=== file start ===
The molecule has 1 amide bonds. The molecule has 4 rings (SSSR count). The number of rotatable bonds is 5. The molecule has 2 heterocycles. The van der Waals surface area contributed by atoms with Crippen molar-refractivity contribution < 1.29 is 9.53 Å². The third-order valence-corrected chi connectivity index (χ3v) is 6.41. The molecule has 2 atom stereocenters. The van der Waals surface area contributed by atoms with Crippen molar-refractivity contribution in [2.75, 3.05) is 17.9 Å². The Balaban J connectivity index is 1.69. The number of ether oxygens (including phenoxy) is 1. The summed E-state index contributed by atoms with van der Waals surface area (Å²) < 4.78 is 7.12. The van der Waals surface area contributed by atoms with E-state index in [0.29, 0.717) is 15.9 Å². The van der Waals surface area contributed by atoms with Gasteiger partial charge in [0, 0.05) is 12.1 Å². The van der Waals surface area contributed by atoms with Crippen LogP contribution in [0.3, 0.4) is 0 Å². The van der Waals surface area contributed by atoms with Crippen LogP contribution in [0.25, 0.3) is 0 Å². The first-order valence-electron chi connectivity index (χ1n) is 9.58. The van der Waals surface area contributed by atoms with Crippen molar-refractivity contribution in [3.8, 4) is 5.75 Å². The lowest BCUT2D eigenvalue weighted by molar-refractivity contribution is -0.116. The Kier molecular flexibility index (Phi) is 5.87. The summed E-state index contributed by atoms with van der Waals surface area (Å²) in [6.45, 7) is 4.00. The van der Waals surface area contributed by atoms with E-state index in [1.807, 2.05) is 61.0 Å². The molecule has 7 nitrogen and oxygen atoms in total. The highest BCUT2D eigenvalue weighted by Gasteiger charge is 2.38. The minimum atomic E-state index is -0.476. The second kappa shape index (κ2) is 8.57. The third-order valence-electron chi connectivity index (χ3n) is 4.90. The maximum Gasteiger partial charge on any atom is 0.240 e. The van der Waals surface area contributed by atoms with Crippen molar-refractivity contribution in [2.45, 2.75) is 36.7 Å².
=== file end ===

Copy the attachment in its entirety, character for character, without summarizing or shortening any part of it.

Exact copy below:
The molecule has 1 amide bonds. The molecule has 4 rings (SSSR count). The number of rotatable bonds is 5. The molecule has 2 heterocycles. The van der Waals surface area contributed by atoms with Crippen molar-refractivity contribution < 1.29 is 9.53 Å². The third-order valence-corrected chi connectivity index (χ3v) is 6.41. The molecule has 2 atom stereocenters. The van der Waals surface area contributed by atoms with Crippen molar-refractivity contribution in [2.75, 3.05) is 17.9 Å². The Balaban J connectivity index is 1.69. The number of ether oxygens (including phenoxy) is 1. The summed E-state index contributed by atoms with van der Waals surface area (Å²) < 4.78 is 7.12. The van der Waals surface area contributed by atoms with E-state index in [0.29, 0.717) is 15.9 Å². The van der Waals surface area contributed by atoms with Gasteiger partial charge in [0, 0.05) is 12.1 Å². The van der Waals surface area contributed by atoms with Crippen LogP contribution in [0.3, 0.4) is 0 Å². The van der Waals surface area contributed by atoms with Crippen LogP contribution in [0.25, 0.3) is 0 Å². The first-order valence-electron chi connectivity index (χ1n) is 9.58. The van der Waals surface area contributed by atoms with Crippen molar-refractivity contribution in [3.8, 4) is 5.75 Å². The lowest BCUT2D eigenvalue weighted by molar-refractivity contribution is -0.116. The Kier molecular flexibility index (Phi) is 5.87. The summed E-state index contributed by atoms with van der Waals surface area (Å²) in [6.45, 7) is 4.00. The van der Waals surface area contributed by atoms with E-state index in [1.807, 2.05) is 61.0 Å². The molecule has 7 nitrogen and oxygen atoms in total. The highest BCUT2D eigenvalue weighted by Gasteiger charge is 2.38. The minimum atomic E-state index is -0.476. The second kappa shape index (κ2) is 8.57. The third-order valence-electron chi connectivity index (χ3n) is 4.90. The maximum Gasteiger partial charge on any atom is 0.240 e. The van der Waals surface area contributed by atoms with Crippen molar-refractivity contribution in [2.45, 2.75) is 36.7 Å².